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MOANA In The Allure gets 7/10


In The Allure
Mysteria Maxima Music


Moana’s debut album In The Allure is an exclusive sneak peak of the new wave of music about to hit the airwaves. The commercial rock of the 00s is long gone, and this current clusterfuck of a decade is thankfully almost through. With EDM and mumble rap having killed off most of the brain cells of the wider public, along with mediocrity and complacency seeming to be triple j’s unspoken agenda of the last few years, In The Allure truly is a breath of fresh air – both original and inspiring. This heavy, experimental, psych-art four piece from WA seem set on shaking the local music scene to its very foundations. A little bit of psychosis added to the ever faithful pyschedelic that our beautiful city is known for.

The album opens up with Smoke That Thunders, a heavily guitar-driven atmospheric piece that does well to set the tone for the album, both sonically and lyrically. Drums of doom and a bass rumble from hell provide a rhythm that gets the endorphins running right from the word go, immersing the listener almost immediately in a dark and insightful world that mirrors our own. Tight musicianship combined with fantastic production value – the album kicks off hard and fast with Ancient Egypt as the back drop.

A deep and dark bassline carries on as the opening track fades out, keeping the ball rolling steadily. It is within the second track Dracula that the underlying theme of the album is revealed, and we are given our first glimpse into the mind of the writer. A much more personal song, Dracula explores an issue heavily relatable to young women and men in the detachment of self. Though the target audience is clearly established, this insightful look into the mind of a young woman is captivating enough to engage a person regardless of gender.

The third song of the album takes a deeper and darker dive into the ever endless realms of self reflection. It’s confronting, it’s gloomy, and it stays true to the intended tone as we are met with our first signs of conflict. Internal conflict seems to be the underlying theme of In The Allure and it paints a vast picture of the human struggle. The album begins to take shape.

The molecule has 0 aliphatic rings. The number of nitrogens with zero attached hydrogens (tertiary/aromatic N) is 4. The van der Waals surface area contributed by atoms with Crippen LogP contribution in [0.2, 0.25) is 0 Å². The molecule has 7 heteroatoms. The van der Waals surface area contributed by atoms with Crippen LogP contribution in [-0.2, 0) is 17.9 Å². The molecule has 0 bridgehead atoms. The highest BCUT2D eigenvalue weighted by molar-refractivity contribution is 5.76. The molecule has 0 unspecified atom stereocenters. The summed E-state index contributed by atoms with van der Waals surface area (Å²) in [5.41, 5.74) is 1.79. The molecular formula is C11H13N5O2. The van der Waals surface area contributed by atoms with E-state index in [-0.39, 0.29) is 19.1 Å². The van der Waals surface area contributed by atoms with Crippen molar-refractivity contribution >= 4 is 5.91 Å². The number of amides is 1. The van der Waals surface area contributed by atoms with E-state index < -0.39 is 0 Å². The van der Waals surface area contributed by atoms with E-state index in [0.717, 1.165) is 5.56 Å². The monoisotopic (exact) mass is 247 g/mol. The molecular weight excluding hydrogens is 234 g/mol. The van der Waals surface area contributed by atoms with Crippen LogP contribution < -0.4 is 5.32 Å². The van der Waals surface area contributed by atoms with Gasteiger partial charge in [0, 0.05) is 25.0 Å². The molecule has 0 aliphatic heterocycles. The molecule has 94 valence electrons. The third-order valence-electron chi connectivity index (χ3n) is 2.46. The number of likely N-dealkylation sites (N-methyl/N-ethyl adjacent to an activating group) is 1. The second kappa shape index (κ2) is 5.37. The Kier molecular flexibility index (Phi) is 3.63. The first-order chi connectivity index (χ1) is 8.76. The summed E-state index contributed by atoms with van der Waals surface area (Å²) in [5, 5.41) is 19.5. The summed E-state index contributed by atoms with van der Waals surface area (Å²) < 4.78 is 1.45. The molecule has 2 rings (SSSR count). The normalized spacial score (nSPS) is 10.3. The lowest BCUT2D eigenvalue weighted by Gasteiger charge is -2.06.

It is not until the fourth song of the album Scarab that we start to delve into the more symbolic side of the human condition. Bringing a bit of Ancient Egyptian philosophy into play, Scarab represents immortality and resurrection. It creates a feeling of struggle and resistance, but ultimately the song appears to highlight the concept of rebirth within a person. It’s dark, but then so is human nature. It becomes clear that In The Allure was written with the intention of confronting the listener, forcing them to take a brutally honest look at themselves. There’s no sugar coating here, just the deep, dark truth.

Crossing over the halfway point of the album, Sister Winter encompasses themes of duality and transformation. A nod to heavy music queen Chelsea Wolfe is evident despite it being more of a ballad, and it seems to represent someone caught in the middle of reality and dream, an almost limbo-like state.

This concept is carried over into the following two tracks. The lines between reality and dream become more and more blurred, leaving the listener with a sensation of weightlessness created by the progression of tracks five, six and seven. We now appear to be adrift in the cosmos. Somewhere between life and death.

The final tracks of the album E LIX A and Promise do well to conclude the saga. Eighth song  E LIX A is a more synth driven song, and completes the transition from death to rebirth, which appears to be the overall theme of the album.

Promise wraps up the story perfectly, it creates a world in the aftermath of destruction. It creates a sense of urgency, and seems to force the listener to confront the idea of the need for change, both in themselves and the world that surrounds.

In The Allure is a hard rock and heavily experimental art piece that remains forever in the present moment, but always with the future in mind. An album full of self actualisation and self realisation… Moana has delivered a clear call for transformation with their debut release.


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